The briefings will be followed by a site visit to a local hospital for a tour of the facilities.

The Ambassador will host a networking reception arranged at the end of the day. Officials from the DOH, CDRRHR, FDA, PHAP, and importer-distributors of health devices, technology, and supplies, will be invited to this event.

On the second day (Tuesday, 10 February), delegates will have one-on-one meetings with prospective distributors and business partners who have expressed interest in the TM delegates' products.

Wednesday, 11 February, will be a travel day from Manila to Jakarta.

Indonesia

On Thursday morning, 12 February, the first official day of the Jakarta, Indonesia mission stop, delegates will attend briefings at the hotel conducted by the U.S. Embassy, the American Chamber of Commerce's Pharmaceutical and Life Sciences Committee, and Ministry of Health officials.

The briefings will be followed by one-on-one meetings with prescreened prospective distributors and business partners who have expressed interest in the TM delegates' products. Visits to hospital facilities may be arranged as an option.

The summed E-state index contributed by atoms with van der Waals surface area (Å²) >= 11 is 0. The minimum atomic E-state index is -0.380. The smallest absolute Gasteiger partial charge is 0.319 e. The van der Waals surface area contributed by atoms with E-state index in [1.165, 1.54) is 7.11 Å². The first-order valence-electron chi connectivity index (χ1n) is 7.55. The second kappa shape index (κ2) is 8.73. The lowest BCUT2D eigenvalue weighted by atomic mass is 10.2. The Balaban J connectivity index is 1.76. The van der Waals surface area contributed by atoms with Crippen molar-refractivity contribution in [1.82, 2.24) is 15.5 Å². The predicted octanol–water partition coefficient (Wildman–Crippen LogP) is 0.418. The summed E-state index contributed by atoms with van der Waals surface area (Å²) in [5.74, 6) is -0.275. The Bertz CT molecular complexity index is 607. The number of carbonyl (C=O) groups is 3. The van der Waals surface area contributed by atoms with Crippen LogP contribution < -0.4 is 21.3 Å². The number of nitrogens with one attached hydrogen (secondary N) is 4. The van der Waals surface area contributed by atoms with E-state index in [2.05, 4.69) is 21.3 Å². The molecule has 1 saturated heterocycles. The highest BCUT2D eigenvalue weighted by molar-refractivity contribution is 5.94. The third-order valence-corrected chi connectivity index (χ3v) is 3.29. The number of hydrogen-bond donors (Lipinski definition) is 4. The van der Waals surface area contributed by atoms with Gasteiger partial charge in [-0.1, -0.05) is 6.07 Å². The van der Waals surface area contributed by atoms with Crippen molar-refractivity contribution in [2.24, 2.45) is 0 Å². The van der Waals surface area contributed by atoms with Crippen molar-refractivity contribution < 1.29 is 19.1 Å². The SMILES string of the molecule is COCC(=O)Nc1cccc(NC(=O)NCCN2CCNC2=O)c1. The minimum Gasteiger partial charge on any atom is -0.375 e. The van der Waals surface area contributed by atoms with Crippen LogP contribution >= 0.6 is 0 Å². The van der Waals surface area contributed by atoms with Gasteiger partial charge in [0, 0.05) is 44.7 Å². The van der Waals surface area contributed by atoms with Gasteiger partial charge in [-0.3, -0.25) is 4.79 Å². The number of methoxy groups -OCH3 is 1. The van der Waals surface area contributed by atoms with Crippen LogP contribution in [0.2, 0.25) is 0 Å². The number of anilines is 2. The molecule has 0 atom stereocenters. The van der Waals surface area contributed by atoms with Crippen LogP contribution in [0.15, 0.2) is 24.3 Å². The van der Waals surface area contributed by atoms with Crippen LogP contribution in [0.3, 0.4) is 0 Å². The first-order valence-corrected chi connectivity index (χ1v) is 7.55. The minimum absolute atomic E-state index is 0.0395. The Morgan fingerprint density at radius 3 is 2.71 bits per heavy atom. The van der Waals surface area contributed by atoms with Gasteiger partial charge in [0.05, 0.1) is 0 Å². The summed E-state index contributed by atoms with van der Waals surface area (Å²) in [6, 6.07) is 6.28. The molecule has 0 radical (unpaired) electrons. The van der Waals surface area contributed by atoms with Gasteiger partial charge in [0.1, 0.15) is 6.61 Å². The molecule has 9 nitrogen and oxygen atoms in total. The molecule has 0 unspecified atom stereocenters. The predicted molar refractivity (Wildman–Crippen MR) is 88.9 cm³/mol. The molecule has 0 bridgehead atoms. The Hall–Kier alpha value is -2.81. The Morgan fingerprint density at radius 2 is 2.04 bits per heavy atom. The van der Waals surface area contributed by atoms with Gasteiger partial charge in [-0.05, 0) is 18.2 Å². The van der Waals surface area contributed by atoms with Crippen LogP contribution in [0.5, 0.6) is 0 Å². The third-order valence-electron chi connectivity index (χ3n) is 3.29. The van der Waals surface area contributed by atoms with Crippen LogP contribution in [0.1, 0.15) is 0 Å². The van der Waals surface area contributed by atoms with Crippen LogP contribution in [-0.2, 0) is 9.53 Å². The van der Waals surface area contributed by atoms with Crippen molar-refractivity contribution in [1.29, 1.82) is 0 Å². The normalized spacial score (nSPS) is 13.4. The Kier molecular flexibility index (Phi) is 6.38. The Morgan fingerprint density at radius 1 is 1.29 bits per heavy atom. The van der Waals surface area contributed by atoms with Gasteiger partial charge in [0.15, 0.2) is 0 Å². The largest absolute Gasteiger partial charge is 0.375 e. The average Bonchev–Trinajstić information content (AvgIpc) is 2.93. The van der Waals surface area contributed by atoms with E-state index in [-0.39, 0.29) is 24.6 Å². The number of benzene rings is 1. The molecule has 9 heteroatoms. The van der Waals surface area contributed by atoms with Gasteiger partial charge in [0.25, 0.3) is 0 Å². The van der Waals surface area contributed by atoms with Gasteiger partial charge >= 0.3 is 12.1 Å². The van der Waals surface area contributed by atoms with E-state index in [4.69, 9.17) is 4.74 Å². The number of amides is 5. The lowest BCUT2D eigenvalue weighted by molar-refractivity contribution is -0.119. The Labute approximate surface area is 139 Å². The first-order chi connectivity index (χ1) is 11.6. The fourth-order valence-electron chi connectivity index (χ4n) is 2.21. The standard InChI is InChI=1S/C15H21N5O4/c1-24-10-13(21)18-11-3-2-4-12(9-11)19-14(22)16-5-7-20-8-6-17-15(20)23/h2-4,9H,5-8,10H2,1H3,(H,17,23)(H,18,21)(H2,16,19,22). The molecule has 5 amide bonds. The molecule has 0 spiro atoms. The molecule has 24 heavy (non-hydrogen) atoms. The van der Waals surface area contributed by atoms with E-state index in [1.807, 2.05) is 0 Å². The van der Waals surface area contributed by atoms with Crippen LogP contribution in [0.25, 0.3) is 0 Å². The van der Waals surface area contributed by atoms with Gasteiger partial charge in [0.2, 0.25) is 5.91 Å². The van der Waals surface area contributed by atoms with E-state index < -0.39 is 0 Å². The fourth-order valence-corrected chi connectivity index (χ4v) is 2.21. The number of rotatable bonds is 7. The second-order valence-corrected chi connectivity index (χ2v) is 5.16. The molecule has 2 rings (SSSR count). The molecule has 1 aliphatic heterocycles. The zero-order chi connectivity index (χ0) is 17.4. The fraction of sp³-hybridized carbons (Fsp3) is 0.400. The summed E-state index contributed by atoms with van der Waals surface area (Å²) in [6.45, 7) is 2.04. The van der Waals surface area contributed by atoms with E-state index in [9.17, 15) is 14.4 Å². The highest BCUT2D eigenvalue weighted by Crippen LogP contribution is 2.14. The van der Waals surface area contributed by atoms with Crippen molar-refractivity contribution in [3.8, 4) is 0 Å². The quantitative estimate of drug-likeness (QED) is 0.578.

The Ambassador will host a networking reception arranged at the end of the day. Government officials, representatives from industry associations and local business people will be invited to this event.

Friday, 13 February, will be focused on one-on-one meetings at the hotel. Additional site visits can be arranged depending on the interests and objectives of the participants.

Proposed Timetable

Mission participants are encouraged to arrive 1-2 days prior (7 or 8 February) to allow time to adjust to their new surroundings before the mission program begins on Monday, 9 February.

Monday, 9 FebruaryEmbassy, Department of Health, and Industry Association Briefing at the hotel.
Hospital Site Visit. Networking reception at Ambassador's residence.
Tuesday, 10 FebruaryOne-on-One business matchmaking appointments.
Wednesday, 11 FebruaryTravel day from Manila to Jakarta.
Thursday, 12 FebruaryIndonesia Country Briefing with U.S. Embassy and Briefing with AmCham Healthcare Committee Leaders.
Briefing with Ministry of Health and/or local industry associations. One-on-One business matchmaking appointments or site visits. Networking reception at Ambassador's residence.